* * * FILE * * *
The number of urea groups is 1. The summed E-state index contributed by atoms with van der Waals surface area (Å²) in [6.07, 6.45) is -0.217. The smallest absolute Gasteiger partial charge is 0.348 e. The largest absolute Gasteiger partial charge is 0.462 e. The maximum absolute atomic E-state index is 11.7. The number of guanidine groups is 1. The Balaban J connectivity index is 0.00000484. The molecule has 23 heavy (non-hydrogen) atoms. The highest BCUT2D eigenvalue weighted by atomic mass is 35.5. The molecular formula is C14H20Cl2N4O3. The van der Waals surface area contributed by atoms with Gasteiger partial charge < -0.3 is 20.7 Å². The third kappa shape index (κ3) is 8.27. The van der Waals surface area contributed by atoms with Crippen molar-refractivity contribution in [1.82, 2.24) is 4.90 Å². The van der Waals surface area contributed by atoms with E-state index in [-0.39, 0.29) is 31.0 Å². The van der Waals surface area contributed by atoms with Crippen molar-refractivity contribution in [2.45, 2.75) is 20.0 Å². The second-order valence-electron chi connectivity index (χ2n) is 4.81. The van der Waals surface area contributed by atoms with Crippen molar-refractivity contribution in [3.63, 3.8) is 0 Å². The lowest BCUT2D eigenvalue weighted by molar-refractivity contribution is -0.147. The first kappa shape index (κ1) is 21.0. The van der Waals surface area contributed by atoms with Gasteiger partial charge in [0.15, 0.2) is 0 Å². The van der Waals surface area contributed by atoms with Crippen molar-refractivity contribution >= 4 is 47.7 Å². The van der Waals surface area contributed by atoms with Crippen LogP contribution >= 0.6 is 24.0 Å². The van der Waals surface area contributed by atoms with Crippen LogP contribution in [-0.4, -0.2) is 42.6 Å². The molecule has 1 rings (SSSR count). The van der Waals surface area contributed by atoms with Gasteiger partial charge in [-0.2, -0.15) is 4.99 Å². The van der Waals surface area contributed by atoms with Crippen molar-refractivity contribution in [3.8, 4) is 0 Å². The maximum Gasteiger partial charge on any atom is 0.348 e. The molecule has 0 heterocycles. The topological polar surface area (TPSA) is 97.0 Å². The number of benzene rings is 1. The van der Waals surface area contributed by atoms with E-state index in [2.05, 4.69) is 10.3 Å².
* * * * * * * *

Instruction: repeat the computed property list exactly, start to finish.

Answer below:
The number of urea groups is 1. The summed E-state index contributed by atoms with van der Waals surface area (Å²) in [6.07, 6.45) is -0.217. The smallest absolute Gasteiger partial charge is 0.348 e. The largest absolute Gasteiger partial charge is 0.462 e. The maximum absolute atomic E-state index is 11.7. The number of guanidine groups is 1. The Balaban J connectivity index is 0.00000484. The molecule has 23 heavy (non-hydrogen) atoms. The highest BCUT2D eigenvalue weighted by atomic mass is 35.5. The molecular formula is C14H20Cl2N4O3. The van der Waals surface area contributed by atoms with Gasteiger partial charge < -0.3 is 20.7 Å². The third kappa shape index (κ3) is 8.27. The van der Waals surface area contributed by atoms with Crippen molar-refractivity contribution in [1.82, 2.24) is 4.90 Å². The van der Waals surface area contributed by atoms with E-state index in [-0.39, 0.29) is 31.0 Å². The van der Waals surface area contributed by atoms with Crippen molar-refractivity contribution in [2.45, 2.75) is 20.0 Å². The second-order valence-electron chi connectivity index (χ2n) is 4.81. The van der Waals surface area contributed by atoms with Crippen molar-refractivity contribution in [3.63, 3.8) is 0 Å². The lowest BCUT2D eigenvalue weighted by molar-refractivity contribution is -0.147. The first kappa shape index (κ1) is 21.0. The van der Waals surface area contributed by atoms with Gasteiger partial charge in [0.15, 0.2) is 0 Å². The van der Waals surface area contributed by atoms with Crippen molar-refractivity contribution >= 4 is 47.7 Å². The van der Waals surface area contributed by atoms with Crippen LogP contribution >= 0.6 is 24.0 Å². The van der Waals surface area contributed by atoms with Crippen LogP contribution in [-0.4, -0.2) is 42.6 Å². The molecule has 1 rings (SSSR count). The van der Waals surface area contributed by atoms with Gasteiger partial charge in [-0.2, -0.15) is 4.99 Å². The van der Waals surface area contributed by atoms with Crippen molar-refractivity contribution in [3.8, 4) is 0 Å². The maximum Gasteiger partial charge on any atom is 0.348 e. The molecule has 0 heterocycles. The topological polar surface area (TPSA) is 97.0 Å². The number of benzene rings is 1. The van der Waals surface area contributed by atoms with E-state index in [2.05, 4.69) is 10.3 Å².